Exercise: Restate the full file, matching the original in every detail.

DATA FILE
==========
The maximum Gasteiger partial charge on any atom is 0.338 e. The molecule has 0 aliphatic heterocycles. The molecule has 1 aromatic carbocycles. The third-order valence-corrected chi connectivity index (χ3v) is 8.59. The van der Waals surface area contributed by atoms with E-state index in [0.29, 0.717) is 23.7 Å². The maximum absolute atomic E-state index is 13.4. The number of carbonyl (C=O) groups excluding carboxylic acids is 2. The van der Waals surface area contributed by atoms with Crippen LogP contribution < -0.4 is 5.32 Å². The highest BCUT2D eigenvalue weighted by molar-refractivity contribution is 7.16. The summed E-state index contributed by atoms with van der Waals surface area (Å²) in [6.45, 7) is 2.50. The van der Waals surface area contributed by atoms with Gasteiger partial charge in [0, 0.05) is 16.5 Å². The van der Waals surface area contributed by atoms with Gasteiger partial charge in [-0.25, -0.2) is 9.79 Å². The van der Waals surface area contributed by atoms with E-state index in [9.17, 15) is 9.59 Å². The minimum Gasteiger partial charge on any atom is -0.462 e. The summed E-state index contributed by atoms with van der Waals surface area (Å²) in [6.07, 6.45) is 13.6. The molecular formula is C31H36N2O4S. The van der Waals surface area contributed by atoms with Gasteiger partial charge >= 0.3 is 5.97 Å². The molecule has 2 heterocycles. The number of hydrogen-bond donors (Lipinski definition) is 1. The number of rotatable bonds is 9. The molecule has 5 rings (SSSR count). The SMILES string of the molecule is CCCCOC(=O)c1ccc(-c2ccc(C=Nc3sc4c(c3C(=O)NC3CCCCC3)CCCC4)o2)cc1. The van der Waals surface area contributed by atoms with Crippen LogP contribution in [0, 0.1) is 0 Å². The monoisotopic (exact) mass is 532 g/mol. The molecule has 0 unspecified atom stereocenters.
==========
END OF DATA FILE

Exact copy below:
The maximum Gasteiger partial charge on any atom is 0.338 e. The molecule has 0 aliphatic heterocycles. The molecule has 1 aromatic carbocycles. The third-order valence-corrected chi connectivity index (χ3v) is 8.59. The van der Waals surface area contributed by atoms with E-state index in [0.29, 0.717) is 23.7 Å². The maximum absolute atomic E-state index is 13.4. The number of carbonyl (C=O) groups excluding carboxylic acids is 2. The van der Waals surface area contributed by atoms with Crippen LogP contribution < -0.4 is 5.32 Å². The highest BCUT2D eigenvalue weighted by molar-refractivity contribution is 7.16. The summed E-state index contributed by atoms with van der Waals surface area (Å²) in [6.45, 7) is 2.50. The van der Waals surface area contributed by atoms with Gasteiger partial charge in [0, 0.05) is 16.5 Å². The van der Waals surface area contributed by atoms with Gasteiger partial charge in [-0.25, -0.2) is 9.79 Å². The van der Waals surface area contributed by atoms with E-state index in [9.17, 15) is 9.59 Å². The minimum Gasteiger partial charge on any atom is -0.462 e. The summed E-state index contributed by atoms with van der Waals surface area (Å²) in [6.07, 6.45) is 13.6. The molecular formula is C31H36N2O4S. The van der Waals surface area contributed by atoms with Gasteiger partial charge >= 0.3 is 5.97 Å². The molecule has 2 heterocycles. The number of hydrogen-bond donors (Lipinski definition) is 1. The number of rotatable bonds is 9. The molecule has 5 rings (SSSR count). The SMILES string of the molecule is CCCCOC(=O)c1ccc(-c2ccc(C=Nc3sc4c(c3C(=O)NC3CCCCC3)CCCC4)o2)cc1. The van der Waals surface area contributed by atoms with Crippen LogP contribution in [0, 0.1) is 0 Å². The monoisotopic (exact) mass is 532 g/mol. The molecule has 0 unspecified atom stereocenters.